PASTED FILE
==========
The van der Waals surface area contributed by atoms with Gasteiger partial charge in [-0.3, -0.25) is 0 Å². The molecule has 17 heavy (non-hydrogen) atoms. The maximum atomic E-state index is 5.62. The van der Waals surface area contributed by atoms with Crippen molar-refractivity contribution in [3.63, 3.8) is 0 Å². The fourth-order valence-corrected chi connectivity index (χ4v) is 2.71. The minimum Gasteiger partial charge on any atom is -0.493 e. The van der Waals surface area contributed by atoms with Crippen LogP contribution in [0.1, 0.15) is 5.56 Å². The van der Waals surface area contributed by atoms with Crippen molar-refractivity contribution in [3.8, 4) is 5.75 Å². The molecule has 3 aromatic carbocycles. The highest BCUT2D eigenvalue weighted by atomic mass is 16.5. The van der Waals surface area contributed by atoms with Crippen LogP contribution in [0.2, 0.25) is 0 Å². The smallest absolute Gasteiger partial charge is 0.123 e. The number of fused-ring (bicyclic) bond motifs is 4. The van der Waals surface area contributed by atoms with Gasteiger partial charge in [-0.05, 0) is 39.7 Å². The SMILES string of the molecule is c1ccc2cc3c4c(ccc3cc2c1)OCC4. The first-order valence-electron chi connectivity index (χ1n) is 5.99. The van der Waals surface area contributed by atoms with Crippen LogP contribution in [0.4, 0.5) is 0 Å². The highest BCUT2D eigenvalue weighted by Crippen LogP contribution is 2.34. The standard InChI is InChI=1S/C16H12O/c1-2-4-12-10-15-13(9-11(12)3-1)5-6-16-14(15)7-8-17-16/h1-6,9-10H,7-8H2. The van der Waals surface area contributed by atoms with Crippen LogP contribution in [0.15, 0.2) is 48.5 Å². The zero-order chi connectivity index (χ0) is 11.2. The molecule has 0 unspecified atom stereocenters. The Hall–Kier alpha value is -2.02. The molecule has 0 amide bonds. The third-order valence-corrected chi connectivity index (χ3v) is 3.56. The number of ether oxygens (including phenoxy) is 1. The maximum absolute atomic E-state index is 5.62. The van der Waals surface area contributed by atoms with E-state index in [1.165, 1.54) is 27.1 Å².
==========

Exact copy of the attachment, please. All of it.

The van der Waals surface area contributed by atoms with Gasteiger partial charge in [-0.3, -0.25) is 0 Å². The molecule has 17 heavy (non-hydrogen) atoms. The maximum atomic E-state index is 5.62. The van der Waals surface area contributed by atoms with Crippen molar-refractivity contribution in [3.63, 3.8) is 0 Å². The fourth-order valence-corrected chi connectivity index (χ4v) is 2.71. The minimum Gasteiger partial charge on any atom is -0.493 e. The van der Waals surface area contributed by atoms with Crippen LogP contribution in [0.1, 0.15) is 5.56 Å². The van der Waals surface area contributed by atoms with Crippen molar-refractivity contribution in [3.8, 4) is 5.75 Å². The molecule has 3 aromatic carbocycles. The highest BCUT2D eigenvalue weighted by atomic mass is 16.5. The van der Waals surface area contributed by atoms with Crippen LogP contribution in [0.2, 0.25) is 0 Å². The smallest absolute Gasteiger partial charge is 0.123 e. The number of fused-ring (bicyclic) bond motifs is 4. The van der Waals surface area contributed by atoms with Gasteiger partial charge in [-0.05, 0) is 39.7 Å². The SMILES string of the molecule is c1ccc2cc3c4c(ccc3cc2c1)OCC4. The first-order valence-electron chi connectivity index (χ1n) is 5.99. The van der Waals surface area contributed by atoms with Crippen LogP contribution in [0.4, 0.5) is 0 Å². The highest BCUT2D eigenvalue weighted by Crippen LogP contribution is 2.34. The standard InChI is InChI=1S/C16H12O/c1-2-4-12-10-15-13(9-11(12)3-1)5-6-16-14(15)7-8-17-16/h1-6,9-10H,7-8H2. The van der Waals surface area contributed by atoms with Crippen LogP contribution in [0.15, 0.2) is 48.5 Å². The zero-order chi connectivity index (χ0) is 11.2. The molecule has 0 unspecified atom stereocenters. The Hall–Kier alpha value is -2.02. The molecule has 0 amide bonds. The third-order valence-corrected chi connectivity index (χ3v) is 3.56. The number of ether oxygens (including phenoxy) is 1. The maximum absolute atomic E-state index is 5.62. The van der Waals surface area contributed by atoms with E-state index in [1.165, 1.54) is 27.1 Å².